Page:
Australia’s horror tour of India continues

Ronan O'Connell Columnist

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    Rain briefly threatened to bring Australia into the match but in the end they were soundly beaten in the first Twenty20in India yesterday, continuing their nightmare tour.

    Inclement weather ended Australia’s innings at 8-118 from 18.4 overs and resulted in India being set the elementary task of chasing down 48 from six overs.

    Quality first overs by WA quicks Jason Behrendorff and Nathan Coulter-Nile gave Australia slight hope before Indian stars Virat Kohli and Shikhar Dhawan cantered to a nine-wicket win.

    It may have been the smallest of sample sizes, but Behrendorff looked impressive on debut, earning sharp lift, late swing and nudging 140kmh as he twice beat the bat of Dhawan. There was little else to make Australian fans smile.

    Australia’s innings followed a pattern which became disappointingly familiar across their recent five-match ODI series in India, which they lost 4-1.

    A strong started was frittered away in a blur of middle-order ineptitude. On a pitch which offered variable pace and bounce, it seemed as though a score of about 160 would leave Australia well placed. They were on track for such a solid total at 2-76 from 9.4 overs before their middle order subsided with worrying ease.

    With Moises Henriques, Dan Christian and Tim Paine at five, six and seven, you could have forgiven the Indian bowlers for feeling confident they could run through Australia. That is as weak a middle order as I have ever seen Australia field in an international fixture.

    Henriques is a fine domestic cricketer but has failed again and again on the international stage. In his 20 limited overs matches for Australia, Henriques has averaged a paltry 12 with the blade, despite being picked as a batting all-rounder.

    Christian, meanwhile, is well past his best at 34 years of age and has scored a grand total of 18 runs from his 15 Twenty20matches for Australia. And while Paine is a decent opener in the Big Bash League, he has always looked most comfortable in white ball cricket when he has time to build an innings.

    Steve Smith of Australia looks to the sky

    (AAP Image/Joe Castro)

    Paine quite clearly is ill-suited to coming in down at number seven, a position which typically requires a batsman to be able to strike boundaries from ball one. He, Christian and Paine looked all at sea against not only India’s spinners but their quicks too.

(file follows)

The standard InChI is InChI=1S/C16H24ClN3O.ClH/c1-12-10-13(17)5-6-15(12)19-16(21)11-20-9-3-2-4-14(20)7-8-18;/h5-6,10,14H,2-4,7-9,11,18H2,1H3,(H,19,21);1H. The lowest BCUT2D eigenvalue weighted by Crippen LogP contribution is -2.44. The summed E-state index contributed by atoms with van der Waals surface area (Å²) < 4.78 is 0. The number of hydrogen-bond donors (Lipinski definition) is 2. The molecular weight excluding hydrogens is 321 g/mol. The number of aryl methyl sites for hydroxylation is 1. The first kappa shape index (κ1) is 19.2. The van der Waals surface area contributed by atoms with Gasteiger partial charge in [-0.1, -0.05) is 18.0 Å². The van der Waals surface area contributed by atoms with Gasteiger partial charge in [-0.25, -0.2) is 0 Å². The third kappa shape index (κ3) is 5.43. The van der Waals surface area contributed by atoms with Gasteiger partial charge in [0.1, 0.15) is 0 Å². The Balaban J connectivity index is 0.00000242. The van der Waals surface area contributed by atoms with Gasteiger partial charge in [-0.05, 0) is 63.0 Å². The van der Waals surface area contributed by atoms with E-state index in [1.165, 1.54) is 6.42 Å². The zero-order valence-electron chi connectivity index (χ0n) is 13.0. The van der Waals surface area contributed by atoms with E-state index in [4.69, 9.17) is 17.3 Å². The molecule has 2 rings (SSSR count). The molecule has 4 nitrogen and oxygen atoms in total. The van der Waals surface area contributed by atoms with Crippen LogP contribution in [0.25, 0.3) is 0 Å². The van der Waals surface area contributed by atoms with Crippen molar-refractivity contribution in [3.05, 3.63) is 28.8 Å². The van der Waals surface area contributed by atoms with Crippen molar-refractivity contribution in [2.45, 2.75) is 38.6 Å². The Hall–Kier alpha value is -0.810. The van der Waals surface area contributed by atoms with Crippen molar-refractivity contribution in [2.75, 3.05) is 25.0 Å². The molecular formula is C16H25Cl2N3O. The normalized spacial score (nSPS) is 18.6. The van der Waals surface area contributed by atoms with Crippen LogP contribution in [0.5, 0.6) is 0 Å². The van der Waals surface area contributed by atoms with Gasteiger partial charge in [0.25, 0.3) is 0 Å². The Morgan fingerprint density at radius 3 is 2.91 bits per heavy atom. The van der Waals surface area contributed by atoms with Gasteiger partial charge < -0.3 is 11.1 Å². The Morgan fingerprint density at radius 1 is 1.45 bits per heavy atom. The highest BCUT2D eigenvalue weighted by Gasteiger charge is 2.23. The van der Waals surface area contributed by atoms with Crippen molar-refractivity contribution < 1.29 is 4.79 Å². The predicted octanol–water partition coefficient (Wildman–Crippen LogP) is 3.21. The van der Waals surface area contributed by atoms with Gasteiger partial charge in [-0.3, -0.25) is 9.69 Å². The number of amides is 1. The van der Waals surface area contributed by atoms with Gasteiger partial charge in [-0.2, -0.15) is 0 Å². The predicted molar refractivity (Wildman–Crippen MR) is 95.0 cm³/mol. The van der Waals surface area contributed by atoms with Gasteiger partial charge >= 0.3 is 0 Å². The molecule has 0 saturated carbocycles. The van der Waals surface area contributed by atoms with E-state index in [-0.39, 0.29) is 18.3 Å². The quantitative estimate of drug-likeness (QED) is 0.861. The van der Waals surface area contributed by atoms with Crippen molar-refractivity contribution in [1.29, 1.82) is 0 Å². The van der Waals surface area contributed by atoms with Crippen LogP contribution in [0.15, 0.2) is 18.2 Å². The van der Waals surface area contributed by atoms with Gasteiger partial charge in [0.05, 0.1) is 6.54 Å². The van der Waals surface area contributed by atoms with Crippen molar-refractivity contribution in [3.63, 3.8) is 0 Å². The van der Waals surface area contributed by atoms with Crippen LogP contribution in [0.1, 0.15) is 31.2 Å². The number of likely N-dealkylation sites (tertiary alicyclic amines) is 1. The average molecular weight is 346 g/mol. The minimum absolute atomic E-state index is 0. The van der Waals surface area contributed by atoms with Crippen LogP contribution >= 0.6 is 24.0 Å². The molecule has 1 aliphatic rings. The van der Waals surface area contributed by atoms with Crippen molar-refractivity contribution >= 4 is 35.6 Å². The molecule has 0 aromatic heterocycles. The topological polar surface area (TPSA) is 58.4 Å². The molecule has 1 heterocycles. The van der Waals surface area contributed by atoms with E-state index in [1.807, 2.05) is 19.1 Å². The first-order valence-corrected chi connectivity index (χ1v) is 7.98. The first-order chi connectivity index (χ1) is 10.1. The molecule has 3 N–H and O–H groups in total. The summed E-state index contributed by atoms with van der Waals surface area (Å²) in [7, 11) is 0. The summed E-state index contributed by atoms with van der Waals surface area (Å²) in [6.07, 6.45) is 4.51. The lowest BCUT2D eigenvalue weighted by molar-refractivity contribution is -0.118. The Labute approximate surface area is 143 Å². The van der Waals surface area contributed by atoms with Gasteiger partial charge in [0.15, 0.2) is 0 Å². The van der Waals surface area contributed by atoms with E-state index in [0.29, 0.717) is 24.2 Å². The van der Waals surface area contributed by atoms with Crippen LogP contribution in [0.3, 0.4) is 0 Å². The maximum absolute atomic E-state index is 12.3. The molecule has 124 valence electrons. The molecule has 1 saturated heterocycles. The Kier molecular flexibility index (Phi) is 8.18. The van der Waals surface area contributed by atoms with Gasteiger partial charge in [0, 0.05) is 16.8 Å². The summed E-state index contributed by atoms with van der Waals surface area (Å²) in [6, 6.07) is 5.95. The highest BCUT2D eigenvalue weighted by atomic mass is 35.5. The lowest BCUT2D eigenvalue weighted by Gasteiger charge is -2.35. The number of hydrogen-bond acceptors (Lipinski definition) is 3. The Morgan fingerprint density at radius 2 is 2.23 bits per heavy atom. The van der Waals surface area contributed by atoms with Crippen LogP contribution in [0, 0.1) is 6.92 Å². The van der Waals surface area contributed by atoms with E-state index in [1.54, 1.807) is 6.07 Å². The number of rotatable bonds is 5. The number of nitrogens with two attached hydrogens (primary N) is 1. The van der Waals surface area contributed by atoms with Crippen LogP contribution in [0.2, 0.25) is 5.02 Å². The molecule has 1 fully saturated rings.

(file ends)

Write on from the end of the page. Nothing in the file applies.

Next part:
The fact Christian was comprehensively beaten for pace by one gentle 133kmh ball from Bhuvneshwar Kumar is all the proof required to confirm he is now far from international standard.

    Of the team Australia fielded yesterday, only four players would make their best XI – David Warner, Aaron Finch, Glenn Maxwell and Adam Zampa. Even then, Maxwell is a borderline selection. The cavalier all-rounder has been very scratchy across his four limited overs matches in India, with 75 runs at 19. Those raw numbers actually flatter Maxwell, who has looked badly out of touch.

    Particularly in T20Is, where they badly need his ballistic power in the middle-to-late overs, Australia are a much better side when Maxwell is in good nick. Yesterday their batting looked very poor, both on paper and in reality.

    It continued what has been an awful tour of India for Australia, who competed so gallantly in the four-Test series there earlier this year. While there are still two T20Is left for Australia to salvage something out of the tour, it is hard to see their rag-tag line-up beating India’s elite outfit.

    Ronan O
    Ronan O'Connell

    Ronan O'Connell has been a journalist for well over 13 years, including nine at daily newspapers in WA. He now traverses the world as a travel photojournalist, contributing words and photography to more than 30 magazines and newspapers including CNN, BBC, The Toronto Star, The Guardian, The South China Morning Post, The Irish Examiner and The Australian Financial Review. Check out his work and follow him on Twitter @ronanoco